Ever since I started playing djembe I’ve heard about the Asheville Drum Circle. By the time I was thinking about heading up there last fall, they were shutting down for the winter. With the coming of warmer weather the circle is now back in full swing. This past Friday evening I finally had a chance to take part.
Laura has been teaching a lab course which keeps her occupied from early in the morning until evening as students try to finish experiments. She’s been coming home exhausted, and I knew she wouldn’t be up for the trek. When I told her that Glynda and I were headed to Asheville, she welcomed a chance to have the house to herself and to watch TV with supreme control over the remote. So, fairly early in the afternoon my sister and I made the trip up the mountain.
It seemed a bit crazy to be leaving the house at 3:00 for a 5:30 event. However, we timed it just about perfectly. Traffic was horrendous coming into Asheville. It always is. We were able to find the perfect parking spot in the Wall Street Garage with street level access. Since we had time we were able to explore the Grove Arcade and some of the shops in the area.
We got an early dinner at Early Girl Cafe on Wall Street, which had a view out over Pritchard Park. As we ate we watched as the drummers gather.
After our meal Glynda headed on down to the park and I went back to the car to retrieve my drum. When I got down to the park I found that Glynda had snagged a perfect spot, and that there were spaces reserved for drummers. I took a seat on the upper row, on the fringes of the main action, and Glynda grabbed my camera for a few shots. The rest of these photos are a combination taken by both of us..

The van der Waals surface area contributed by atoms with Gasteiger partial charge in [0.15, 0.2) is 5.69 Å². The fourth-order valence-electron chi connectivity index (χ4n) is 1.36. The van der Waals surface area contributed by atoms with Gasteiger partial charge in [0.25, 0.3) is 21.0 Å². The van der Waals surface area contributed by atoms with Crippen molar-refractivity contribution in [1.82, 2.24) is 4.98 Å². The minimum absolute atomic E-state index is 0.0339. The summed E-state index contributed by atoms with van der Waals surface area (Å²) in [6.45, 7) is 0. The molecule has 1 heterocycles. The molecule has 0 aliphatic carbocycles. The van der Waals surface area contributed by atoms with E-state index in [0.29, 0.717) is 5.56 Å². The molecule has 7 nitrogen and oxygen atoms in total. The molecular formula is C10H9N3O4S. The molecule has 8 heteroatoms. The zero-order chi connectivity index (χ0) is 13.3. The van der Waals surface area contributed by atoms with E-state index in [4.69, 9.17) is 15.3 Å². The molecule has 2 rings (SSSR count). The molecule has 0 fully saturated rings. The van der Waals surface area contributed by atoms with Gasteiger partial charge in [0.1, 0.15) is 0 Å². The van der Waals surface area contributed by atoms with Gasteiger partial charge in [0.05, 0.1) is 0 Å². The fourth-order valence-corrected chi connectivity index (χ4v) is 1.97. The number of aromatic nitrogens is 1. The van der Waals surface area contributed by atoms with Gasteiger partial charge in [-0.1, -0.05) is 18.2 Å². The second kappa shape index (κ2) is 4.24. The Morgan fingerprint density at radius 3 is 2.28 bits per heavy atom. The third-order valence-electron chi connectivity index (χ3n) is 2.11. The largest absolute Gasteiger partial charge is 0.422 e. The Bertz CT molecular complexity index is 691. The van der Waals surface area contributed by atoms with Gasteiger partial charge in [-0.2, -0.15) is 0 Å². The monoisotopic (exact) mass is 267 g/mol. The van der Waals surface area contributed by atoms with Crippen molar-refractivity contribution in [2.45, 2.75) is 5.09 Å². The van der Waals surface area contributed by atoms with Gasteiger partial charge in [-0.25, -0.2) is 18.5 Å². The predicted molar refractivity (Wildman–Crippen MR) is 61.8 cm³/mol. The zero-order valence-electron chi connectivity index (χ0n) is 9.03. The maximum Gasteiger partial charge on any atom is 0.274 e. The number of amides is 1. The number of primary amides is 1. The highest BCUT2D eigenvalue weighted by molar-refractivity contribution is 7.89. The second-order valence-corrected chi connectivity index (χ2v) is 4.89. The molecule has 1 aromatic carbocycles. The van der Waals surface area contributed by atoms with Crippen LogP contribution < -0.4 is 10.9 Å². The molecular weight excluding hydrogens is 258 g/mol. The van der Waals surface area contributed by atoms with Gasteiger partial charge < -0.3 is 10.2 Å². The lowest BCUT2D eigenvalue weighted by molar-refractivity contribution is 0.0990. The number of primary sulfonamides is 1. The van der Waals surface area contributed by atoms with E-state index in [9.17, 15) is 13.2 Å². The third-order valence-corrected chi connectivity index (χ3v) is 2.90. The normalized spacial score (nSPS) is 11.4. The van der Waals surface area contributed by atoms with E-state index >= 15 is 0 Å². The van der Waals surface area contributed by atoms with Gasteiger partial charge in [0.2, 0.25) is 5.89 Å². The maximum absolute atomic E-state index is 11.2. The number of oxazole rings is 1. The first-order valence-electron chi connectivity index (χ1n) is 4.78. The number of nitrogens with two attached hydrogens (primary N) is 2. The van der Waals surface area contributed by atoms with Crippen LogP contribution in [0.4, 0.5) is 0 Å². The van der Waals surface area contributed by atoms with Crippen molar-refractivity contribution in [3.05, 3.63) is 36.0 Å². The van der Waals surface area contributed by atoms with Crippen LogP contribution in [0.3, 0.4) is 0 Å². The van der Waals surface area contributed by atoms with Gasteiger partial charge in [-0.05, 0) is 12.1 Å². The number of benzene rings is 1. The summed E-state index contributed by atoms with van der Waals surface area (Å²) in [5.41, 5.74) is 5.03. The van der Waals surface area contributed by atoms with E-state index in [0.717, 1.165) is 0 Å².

The guy sitting next to me introduced himself as Glen, a long-time drummer with the group. He welcomed me, and we jumped right into the rhythms.
On one of our kayaking trips I’d asked Jeff Holland about the Asheville Circle. He said that they don’t have a facilitator, as such, so it can be a real free-for-all. Yet, there was a dun dun section up front setting tempo and style.
Sometimes spontaneity can be fun, but sometimes chaotic. I witnessed both types. The rhythms are usually duple, but at one point the beat mutated into a triplet rhythm. I kind of liked it, but I saw others raising their hands and asking, “Where’s the beat?” Here’s an audio sample from that rhythm:
On the chaotic side, Glenn said that some of the regulars weren’t there to keep things on track, so the beats were getting a bit squirrely. There was some other odd behavior, too. One young dude who was obviously quite drunk came up and wanted to play. He kept messing with people’s drums and trying to take the sticks away from the dun dun players. When rebuffed he got kind of hostile. At one point someone gave him some sticks just to shut him up.
There were dancers, hula-hoopers, and various other free spirits. These didn’t strike me as odd or out of place, but perfectly natural in this setting.
There was a group of young women that Glynda said was part of a bachelorette party. They were dancing, hula-hooping, and even tried the dun duns. One old guy who may or may not have been intoxicated was having a great time dancing. He was particularly interested in dancing with the bachelorettes.
I counted thirty drummers while I was there. There was a huge group of on-lookers. Over the course of time I drummed there was a constant turnover of drummers, coming and going. One thing I noticed, though, was that I really needed to spruce up my drum circle attire.
Despite the occasional drunk, it was a fun, family-friendly event. Glynda and I stayed until 7:00. She even agreed to take a turn with the djembe before we headed out.
It was a great evening and I’m glad we went. I’ve got several concerts and kayaking trips coming up, so it will be awhile before I can get back up to Asheville for the drum circle. It will be interesting to see how crazy this gets at the height of tourist season.